Libertarian Establishment?

Introduction

I figured with all the stuff about the Democrat and Republican parties both having some level of divide between establishment and anti-establishment, the difference in both parties being that the establishment sticks to non-controversial and socially normalized views and methods, I should say some kind of commentary like that not about any party but by my ideology: third-wing libertarian philosophy.

Saying this, I feel like breaking libertarian philosophy down into Establishment vs Anti-establishment, regardless of party affiliations.

Establishment libertarians

Within libertarianism, particularly America’s 36 million libertarians [one American out of every nine], establishment libertarians are those like the Libertarian National Party and the paleolibertarian demographic who allow for compromise with Illiberal Progressives and with the Christian Right on social freedom, while avoiding positions on foreign policy [FP] and national security [NS] that are controversial or come off to left-leaning voters as harsh or feisty. Establishment libertarians are also those who will demonize such FP or NS positions as “Anti-libertarian” or “Non-libertarian”, and will always use faith and wishful thinking to back up their opposition to controversial positions on FP and NS. Establishment libertarians typically oppose working within either of the two major parties, Democrat or Republican, on libertarianism’s behalf. Some examples of establishment libertarians I can name are Ron Paul, Gary Johnson, and supposedly Rand Paul; and as for Non-politician VIPs, among establishment libertarians, include Vince Vaughn, Clint Eastwood, Drew Carrey, supposedly Kelly Clarkson [believe it or not], and… I think that’s it.

Populist libertarians

Among the same 36 million Americans duly noted above, anti-establishment, or populist, libertarians are those who are not at all afraid to stick entirely to popular libertarian domestic policy of maximizing social freedom and economic freedom equally while being very not afraid of controversy over tough-love stances on FP and NS. Communities within this Populist libertarian brand include the Libertarian Defense Caucus and the neolibertarian demographic. The only politician I can name who fits populist libertarian branding is Wayne Root, whereas there are plenty of Non-political VIPs who fit this populist libertarian criteria. Bruce Willis, Arnold Schwarzenegger, Gene Simmons, Lady Gaga [believe it or not], supposedly David Draiman [singer of my favorite band Disturbed], and fellow Scientific Community person Michael Mealling are all populist libertarians. On the issues, populist libertarians take many stances on the issues that are popular among ordinary Americans but not among libertarian Americans, regardless of whether the popular stances to the ordinary are controversial or not, but do so without compromising on social freedom or on economic freedom. Populist libertarians mostly or always shy away from libertarian think tanks when seeking facts about foreign policy and national security, but seldom or never shy away when seeking facts about social policy or economic policy. This earns populist libertarians like myself the right to be called “populist” because most of our stances give us common ground with ordinary voters who have lives beyond politics, like me – I have a life beyond politics, therefore as a libertarian I identify more with the libertarian Populists than the libertarian Establishment. Populist libertarians will extensively use history and evidence when speaking for populist libertarian stances on foreign policy and national security.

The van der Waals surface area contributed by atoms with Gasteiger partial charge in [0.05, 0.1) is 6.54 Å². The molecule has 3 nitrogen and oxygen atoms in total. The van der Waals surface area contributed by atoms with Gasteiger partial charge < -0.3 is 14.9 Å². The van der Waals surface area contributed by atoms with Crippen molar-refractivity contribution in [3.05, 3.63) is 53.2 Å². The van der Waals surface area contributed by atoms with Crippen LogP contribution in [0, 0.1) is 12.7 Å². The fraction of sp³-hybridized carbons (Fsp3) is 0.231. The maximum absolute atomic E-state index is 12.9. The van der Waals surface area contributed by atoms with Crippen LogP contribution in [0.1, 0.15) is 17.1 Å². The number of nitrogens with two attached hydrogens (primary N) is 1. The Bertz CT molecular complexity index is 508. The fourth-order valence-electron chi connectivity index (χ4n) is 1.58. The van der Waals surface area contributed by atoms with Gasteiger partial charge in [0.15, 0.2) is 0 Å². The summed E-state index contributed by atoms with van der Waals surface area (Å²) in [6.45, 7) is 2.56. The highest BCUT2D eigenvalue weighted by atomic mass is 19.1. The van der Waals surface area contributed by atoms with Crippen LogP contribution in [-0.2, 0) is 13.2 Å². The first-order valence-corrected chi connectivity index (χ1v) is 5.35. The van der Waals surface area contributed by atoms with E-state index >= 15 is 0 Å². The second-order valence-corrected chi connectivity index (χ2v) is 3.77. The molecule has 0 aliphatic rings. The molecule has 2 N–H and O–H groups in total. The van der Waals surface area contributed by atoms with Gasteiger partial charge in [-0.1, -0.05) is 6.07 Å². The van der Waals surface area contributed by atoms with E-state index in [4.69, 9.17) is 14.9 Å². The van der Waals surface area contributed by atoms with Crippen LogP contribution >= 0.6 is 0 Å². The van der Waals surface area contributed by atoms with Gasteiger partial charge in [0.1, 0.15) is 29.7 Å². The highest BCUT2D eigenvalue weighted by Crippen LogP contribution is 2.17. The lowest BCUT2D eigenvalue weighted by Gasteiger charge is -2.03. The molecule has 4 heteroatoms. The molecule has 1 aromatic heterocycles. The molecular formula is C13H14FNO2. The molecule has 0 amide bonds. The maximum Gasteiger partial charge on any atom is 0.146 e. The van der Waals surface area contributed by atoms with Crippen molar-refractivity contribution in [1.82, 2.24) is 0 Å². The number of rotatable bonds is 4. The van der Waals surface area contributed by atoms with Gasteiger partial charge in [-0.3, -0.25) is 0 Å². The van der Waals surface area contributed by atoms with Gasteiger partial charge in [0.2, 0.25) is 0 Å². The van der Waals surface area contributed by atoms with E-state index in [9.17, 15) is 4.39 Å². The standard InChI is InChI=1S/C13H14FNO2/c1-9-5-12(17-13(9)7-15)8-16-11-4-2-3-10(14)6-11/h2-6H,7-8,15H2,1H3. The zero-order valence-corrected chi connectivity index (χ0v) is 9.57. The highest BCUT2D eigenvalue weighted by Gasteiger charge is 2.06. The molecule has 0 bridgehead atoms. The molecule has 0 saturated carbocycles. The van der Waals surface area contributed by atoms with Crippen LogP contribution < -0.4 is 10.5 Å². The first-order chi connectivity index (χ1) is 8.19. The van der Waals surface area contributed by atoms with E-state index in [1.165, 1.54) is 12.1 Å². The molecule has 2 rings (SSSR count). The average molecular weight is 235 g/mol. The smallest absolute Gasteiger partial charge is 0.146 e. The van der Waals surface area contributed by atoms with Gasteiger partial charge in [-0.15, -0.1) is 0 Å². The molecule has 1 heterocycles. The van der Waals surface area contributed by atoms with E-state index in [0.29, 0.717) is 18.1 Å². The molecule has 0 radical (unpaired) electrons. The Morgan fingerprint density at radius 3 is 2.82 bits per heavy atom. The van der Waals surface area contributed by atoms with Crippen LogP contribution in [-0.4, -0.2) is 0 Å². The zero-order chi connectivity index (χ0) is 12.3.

Conclusion

I did this to explain establishment vs populist within a philosophy that is compatible with either major party in the Social Policy department. But unlike establishment vs populist in the parties, this conflict in the ideology strains from – in my view – wise vs wishful, rather than poor vs rich. Thank you all,

~TLN

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